Area Forecast Discussion
Issued by NWS Jackson, KY

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444 FXUS63 KJKL 232100 AFDJKL AREA FORECAST DISCUSSION National Weather Service Jackson KY 400 PM EST Thu Feb 23 2017 .SHORT TERM...
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(This evening through Friday night) Issued at 400 PM EST THU FEB 23 2017 South-southwest flow aloft will keep our weather warm through the short term. Potent trough/low will plow into Great Lakes Region swinging a trough through the Commonwealth by late in the period. At the surface, high pressure is anchored over the Appalachians with a nearly stationary frontal boundary draped from roughly DTW southwest to STL. Low pressure currently taking shape over the central plains will march east-northeast along the boundary and into the Great Lakes by late Friday night. This feature will also pull a cold front eastward through the region, and into eastern Kentucky Friday night. This dynamic storm system could bring a round of severe weather to our forecast area Friday night. Main threat at this time appears to be winds, with hail being a secondary threat. Shear is quite strong with this system as well. Consequently could not rule out an isolated tornado. Gradient winds will increase across the area Friday ahead of the system, and from all appearances will become gusty. Main limiting factor to severe weather will be moisture as dew points struggle to climb to near 60 Friday into Friday night. Timing of the cold front is also not favorable for severe weather as it will not enter into our area until sometime just after midnight. Consequently any nocturnal inversion that develops will have to be scoured out, though surface gradient winds appear to be able to do just that, but generally only as the frontal boundary is approaching. Bulk shear is quite strong with this system as well, 40-60 kts, with the majority of the shear realized in the lowest 3 km. Thus the potential for bowing cells and line segments will be favored. Surface based instability to support this storm mode is not ideal but does appear to be sufficient, again mainly just ahead and with the frontal boundary itself. This has a distinctive QLCS flavor to it and considering the environment as a whole feel an isolated tornado can not be ruled out, though features of this type tend to be weaker than most and short lived. Strong gradient winds mixing down may have the potential for more damage should they occur. Low wet bulb temperatures and freezing levels mean hail is a possibility as well. .LONG TERM...(Saturday through Thursday) Issued at 400 PM EST THU FEB 23 2017 The long term portion of the forecast will be active, with several systems affecting the area. However there remains considerable uncertainty on the timing, track and strength of a series of short waves and associated surface lows and fronts that will affect the area next week. By 12Z Saturday the cold front which brings our severe weather threat Friday night will be east of the area, but some showers will linger across the area mainly during the morning. Gusty west winds will usher in cooler air on Saturday, with lows by Sunday morning expected to dip down into the mid to upper 20s. Surface high pressure will be over the area Sunday morning, but will shift to the east during the day. This result in dry weather Sunday with near normal afternoon temperatures in the upper 40s to lower 50s. The mean flow for the first half of next week will be southwesterly with a mean long wave trough axis centered over the western part of the country. This will result in warming temperatures with highs back in the 60s for Tuesday and Wednesday. The first in a series of short waves looks to affect the area from Sunday night into Monday, with rain shower chances increasing from Sunday night into Monday. If precipitation moves in quick enough Sunday night a few flakes of snow could mix with the rain before changing to all rain quickly by Monday morning. Tuesday still remains one of the least certain days of the forecast, with the GFS quickly moving out Monday`s system, while the ECMWF points to lingering rain chances for Tuesday. We will continue to follow the blended forecast for Tuesday which maintains rain chances but with probabilities generally lower than on Monday. There is better agreement that a stronger short wave, surface low and associated cold front will bring a better chance of showers and thunderstorms on Wednesday. In fact we will be be going with likely rain probabilities Wednesday. After the cold front passage cooler air will spread into the area Wednesday night and Thursday.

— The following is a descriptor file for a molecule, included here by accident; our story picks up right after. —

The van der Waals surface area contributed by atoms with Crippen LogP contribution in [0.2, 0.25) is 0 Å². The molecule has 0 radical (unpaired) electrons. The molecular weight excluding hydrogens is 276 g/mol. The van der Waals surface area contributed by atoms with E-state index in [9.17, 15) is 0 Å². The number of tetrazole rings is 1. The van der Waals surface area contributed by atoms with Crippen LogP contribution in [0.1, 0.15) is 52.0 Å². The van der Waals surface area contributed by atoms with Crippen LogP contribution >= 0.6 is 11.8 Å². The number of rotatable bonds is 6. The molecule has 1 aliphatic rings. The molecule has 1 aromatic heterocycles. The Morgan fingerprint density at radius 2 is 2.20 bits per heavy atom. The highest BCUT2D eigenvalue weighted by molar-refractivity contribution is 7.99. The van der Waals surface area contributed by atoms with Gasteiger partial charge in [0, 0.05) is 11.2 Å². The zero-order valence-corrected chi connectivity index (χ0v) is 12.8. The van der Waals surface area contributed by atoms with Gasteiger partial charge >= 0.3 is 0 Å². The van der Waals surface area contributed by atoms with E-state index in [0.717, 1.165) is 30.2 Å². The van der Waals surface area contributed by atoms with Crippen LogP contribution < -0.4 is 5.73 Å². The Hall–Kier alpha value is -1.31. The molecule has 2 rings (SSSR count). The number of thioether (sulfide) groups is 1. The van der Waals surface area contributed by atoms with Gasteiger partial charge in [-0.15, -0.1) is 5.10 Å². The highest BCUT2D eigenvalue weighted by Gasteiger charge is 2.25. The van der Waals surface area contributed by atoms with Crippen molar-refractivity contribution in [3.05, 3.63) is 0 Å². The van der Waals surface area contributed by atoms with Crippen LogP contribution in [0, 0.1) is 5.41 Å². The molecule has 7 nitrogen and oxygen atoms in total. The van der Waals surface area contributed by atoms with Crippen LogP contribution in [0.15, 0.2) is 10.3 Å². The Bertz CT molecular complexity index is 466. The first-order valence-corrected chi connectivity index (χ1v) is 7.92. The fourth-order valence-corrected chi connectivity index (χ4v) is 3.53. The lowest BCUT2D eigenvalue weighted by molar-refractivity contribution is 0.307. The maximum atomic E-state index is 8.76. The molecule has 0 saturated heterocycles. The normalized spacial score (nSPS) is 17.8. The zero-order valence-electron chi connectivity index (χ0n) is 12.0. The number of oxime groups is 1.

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&& .AVIATION...(For the 18Z TAFS through 18Z Friday afternoon) ISSUED AT 131 PM EST THU FEB 23 2017 Seeing isolated reports of marginal MVFR CIGS. Exception being SYM which is under a band of considerably thicker cloud cover. This band is pushing northward and should be north of SYM by around 19Z. Elsewhere CIGS should lift a bit more with afternoon heating. Seeing some decent CU developing across our southwest but not seeing anything on radar yet. Forecast soundings suggests a cap may be building across the area that would otherwise help retard development. However, could not rule out a renegade shower. Looking at VFR conditions for the remainder of the forecast period. Winds will be the main challenge as gradient winds increase ahead of an approaching cold front. Maintained some non- convective LLWS for our valley sites through the predawn hours as a southerly jet begins to increase across the area just above the boundary layer. Winds will continue to increase through the day Friday as the nocturnal inversion mixes out. In addition, winds will become gusty through the afternoon. May have underplayed gusts just a bit for late in the period but forecast soundings suggest the greater threat for highest gusts was beyond the TAF forecast period, or after 18Z. && .JKL WATCHES/WARNINGS/ADVISORIES...NONE. && $$ SHORT TERM...RAY LONG TERM...SBH AVIATION...RAY is the U.S. government's official web portal to all federal, state and local government web resources and services.